SimScale CAE Forum

Turbulent k and omega values for external flows


#1

I am simulating 3D turbulent flow around a circular cylinder using k-omega SST at a Re number of 300000.

I have read a lot about turbulent models however I don’t understand how to calculate the k and omega values for the initial conditions and boundary conditions.

How are the values for the initial conditions and boundary conditions different?

Also I have read this: Defining Turbulent Boundary Conditions however it says that Re=300000 for external flow would be regarded as highly turbulent but usually this Re number is only just about turbulent - why is this?

This is my project: https://www.simscale.com/workbench/?pid=4881237052887951751#tab_1-0

Thank you


#2

Hi @vyvo!

Before we talk about the boundary conditions may I ask why you decided for a RANS type simulation in this case? You have to keep in mind that statistics has been applied a priori to the equations and you will receive a time-averaged flow field corresponding to a long-time exposure. For a LES approach you might have a look at this project from my colleague Ali: Flow around a cylinder. Problem with k-epsilon and k-omega is that you have to make sure that the dissipation is not too high and that everything at the wall is well resolved (good thing we are using k-omega). However I would go for LES anyway and not use the whole length of the cylinder to observe the vortex shedding phenomenon/Kármán Vortex street (in case someone wants to know the precise name).

Before I forget it: Increase the side of your domain like 20xD from the inlet to the cylinder and maybe 40xD from the cylinder to the outlet and also in spanwise direction around 20-40xD. We can compare your results by using some data from the literature - can be done later on. Also do not use wall functions as the flow will separate from the surface of the cylinder thus wall functions will fail to predict the flow behavior anyway so make sure y^+ is around 1.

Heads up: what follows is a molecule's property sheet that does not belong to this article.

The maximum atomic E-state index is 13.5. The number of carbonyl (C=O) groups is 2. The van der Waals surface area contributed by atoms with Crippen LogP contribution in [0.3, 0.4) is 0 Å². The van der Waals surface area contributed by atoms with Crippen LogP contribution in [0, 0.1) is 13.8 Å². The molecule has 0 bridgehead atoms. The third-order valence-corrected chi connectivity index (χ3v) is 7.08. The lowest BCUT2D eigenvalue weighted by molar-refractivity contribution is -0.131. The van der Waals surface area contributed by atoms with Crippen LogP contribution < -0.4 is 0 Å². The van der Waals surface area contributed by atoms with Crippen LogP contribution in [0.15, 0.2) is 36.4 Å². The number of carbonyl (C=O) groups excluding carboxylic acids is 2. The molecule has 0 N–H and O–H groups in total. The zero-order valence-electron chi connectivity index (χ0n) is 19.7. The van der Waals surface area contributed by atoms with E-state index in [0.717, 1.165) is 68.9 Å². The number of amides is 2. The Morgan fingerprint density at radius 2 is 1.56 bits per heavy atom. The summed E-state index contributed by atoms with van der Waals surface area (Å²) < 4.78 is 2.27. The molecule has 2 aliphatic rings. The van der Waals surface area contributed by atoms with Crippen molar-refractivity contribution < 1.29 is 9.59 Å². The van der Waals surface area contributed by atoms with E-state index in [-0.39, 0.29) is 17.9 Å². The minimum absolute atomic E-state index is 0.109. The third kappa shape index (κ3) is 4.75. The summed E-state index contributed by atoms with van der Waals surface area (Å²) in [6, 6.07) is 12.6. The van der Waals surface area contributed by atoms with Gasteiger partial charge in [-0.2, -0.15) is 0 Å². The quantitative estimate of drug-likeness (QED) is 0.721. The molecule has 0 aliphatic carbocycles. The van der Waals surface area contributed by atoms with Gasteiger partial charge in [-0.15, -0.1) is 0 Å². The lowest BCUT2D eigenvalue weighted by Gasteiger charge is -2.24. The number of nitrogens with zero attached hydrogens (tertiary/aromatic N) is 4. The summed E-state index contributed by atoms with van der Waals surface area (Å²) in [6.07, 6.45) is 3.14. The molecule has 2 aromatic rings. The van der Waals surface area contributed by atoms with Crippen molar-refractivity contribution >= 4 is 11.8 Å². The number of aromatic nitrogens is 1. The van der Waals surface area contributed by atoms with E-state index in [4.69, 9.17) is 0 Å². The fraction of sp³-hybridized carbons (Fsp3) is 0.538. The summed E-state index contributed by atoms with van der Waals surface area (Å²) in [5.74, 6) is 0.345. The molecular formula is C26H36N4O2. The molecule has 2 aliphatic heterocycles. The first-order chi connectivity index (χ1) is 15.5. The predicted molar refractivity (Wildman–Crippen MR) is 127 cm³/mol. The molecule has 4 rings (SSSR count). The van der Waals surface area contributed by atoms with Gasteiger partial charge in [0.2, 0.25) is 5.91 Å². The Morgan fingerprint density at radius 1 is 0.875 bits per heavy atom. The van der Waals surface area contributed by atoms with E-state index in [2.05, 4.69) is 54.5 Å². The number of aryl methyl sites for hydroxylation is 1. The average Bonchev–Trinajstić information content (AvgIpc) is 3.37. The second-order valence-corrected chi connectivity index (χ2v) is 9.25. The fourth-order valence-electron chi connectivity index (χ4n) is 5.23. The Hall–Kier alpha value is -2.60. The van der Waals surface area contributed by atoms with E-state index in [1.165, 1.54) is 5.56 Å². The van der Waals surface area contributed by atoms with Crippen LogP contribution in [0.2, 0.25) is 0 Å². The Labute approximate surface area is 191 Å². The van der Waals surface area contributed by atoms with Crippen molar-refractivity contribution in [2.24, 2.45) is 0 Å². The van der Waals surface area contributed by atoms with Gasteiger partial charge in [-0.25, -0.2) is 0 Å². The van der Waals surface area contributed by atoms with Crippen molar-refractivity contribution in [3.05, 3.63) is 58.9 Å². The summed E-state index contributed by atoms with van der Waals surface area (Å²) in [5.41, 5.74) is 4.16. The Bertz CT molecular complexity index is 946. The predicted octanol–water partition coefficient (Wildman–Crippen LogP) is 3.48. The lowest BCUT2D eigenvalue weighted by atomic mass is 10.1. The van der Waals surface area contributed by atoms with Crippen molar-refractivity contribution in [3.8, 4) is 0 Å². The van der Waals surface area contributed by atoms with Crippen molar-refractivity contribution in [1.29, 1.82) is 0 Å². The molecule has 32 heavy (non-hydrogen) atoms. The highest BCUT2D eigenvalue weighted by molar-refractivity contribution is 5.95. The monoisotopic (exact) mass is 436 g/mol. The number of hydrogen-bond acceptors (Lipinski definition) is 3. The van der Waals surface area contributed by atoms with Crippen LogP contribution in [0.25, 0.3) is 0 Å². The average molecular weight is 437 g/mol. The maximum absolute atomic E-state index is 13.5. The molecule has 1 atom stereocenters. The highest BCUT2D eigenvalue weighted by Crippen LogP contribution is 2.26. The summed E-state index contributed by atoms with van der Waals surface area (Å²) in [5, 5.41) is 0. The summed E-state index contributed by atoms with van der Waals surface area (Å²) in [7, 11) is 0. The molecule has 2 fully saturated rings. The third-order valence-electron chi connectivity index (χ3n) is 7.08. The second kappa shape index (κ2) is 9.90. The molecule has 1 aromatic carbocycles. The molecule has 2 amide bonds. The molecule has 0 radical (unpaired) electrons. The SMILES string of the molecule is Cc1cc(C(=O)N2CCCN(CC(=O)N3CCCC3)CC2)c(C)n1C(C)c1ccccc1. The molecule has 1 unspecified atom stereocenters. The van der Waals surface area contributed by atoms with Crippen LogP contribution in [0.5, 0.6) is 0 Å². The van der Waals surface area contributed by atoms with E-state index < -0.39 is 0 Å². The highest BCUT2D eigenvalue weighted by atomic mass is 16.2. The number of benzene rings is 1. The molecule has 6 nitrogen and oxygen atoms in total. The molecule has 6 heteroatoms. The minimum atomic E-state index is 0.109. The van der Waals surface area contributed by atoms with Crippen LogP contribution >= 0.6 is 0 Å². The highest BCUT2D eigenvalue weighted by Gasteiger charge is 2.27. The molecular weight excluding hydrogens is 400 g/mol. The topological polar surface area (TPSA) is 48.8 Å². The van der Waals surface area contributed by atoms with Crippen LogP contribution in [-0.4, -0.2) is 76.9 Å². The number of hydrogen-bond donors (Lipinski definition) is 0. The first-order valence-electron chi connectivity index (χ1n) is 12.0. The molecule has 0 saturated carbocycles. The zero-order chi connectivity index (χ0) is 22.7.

\underline{\text{Now talking about the parameters:}}

For omega you can use the formula from Darren in the post you mentioned or a slightly changed formula but still dimensionally consistent. For help take this calculator: http://ichrome.com/blogs/archives/342

\omega = \frac{k^{1/2}}{C_\mu^{1/4}*l}

And for the intensity you can not just go with the formula given by Darren in his post as this is for a pipe/duct. Last but not least let the solver output you the drag as well as the lift coefficient for reference later on. I am however not sure which intensity can be used in this case. I would definitely go with a highly turbulent behavior and use bigger than 5%.

Please add your two cents here @Get_Barried, @vgon_alves & @Anware if necessary and if you think I forgot something.

All the best and happy SimScaling,

Jousef


#3

Hello @jousefm, thank you for your response.

I chose RANS simulation because I was lead to believe that LES would make resolving near wall regions difficult. Why would LES be a better choice? When you say ‘not use the whole length of the cylinder’, do you mean make the cylinder a shorter length and increase the meshing dimension in that direction?

Why do you suggest that I increase my domain further rather than use the standard 2-3D upstream and 6-8D downstream recommendation?

Another question is that I am confused how to calculate y+, what method do I use to do this?

Thank you


#4

Hi @vyvo!

It really depends on what you want to achieve. If you are fine with smoothed fields as I previously mentioned you can use RANS and a corresponding turbulence model. If you are interested in “instantaneous snapshots” of your flow LES is the way to go. With “length” I mean the longest direction of the cylinder in this case. You can either perform a “2D” simulation but if you are interested in 3D structures you can go with the model you have that’s fine.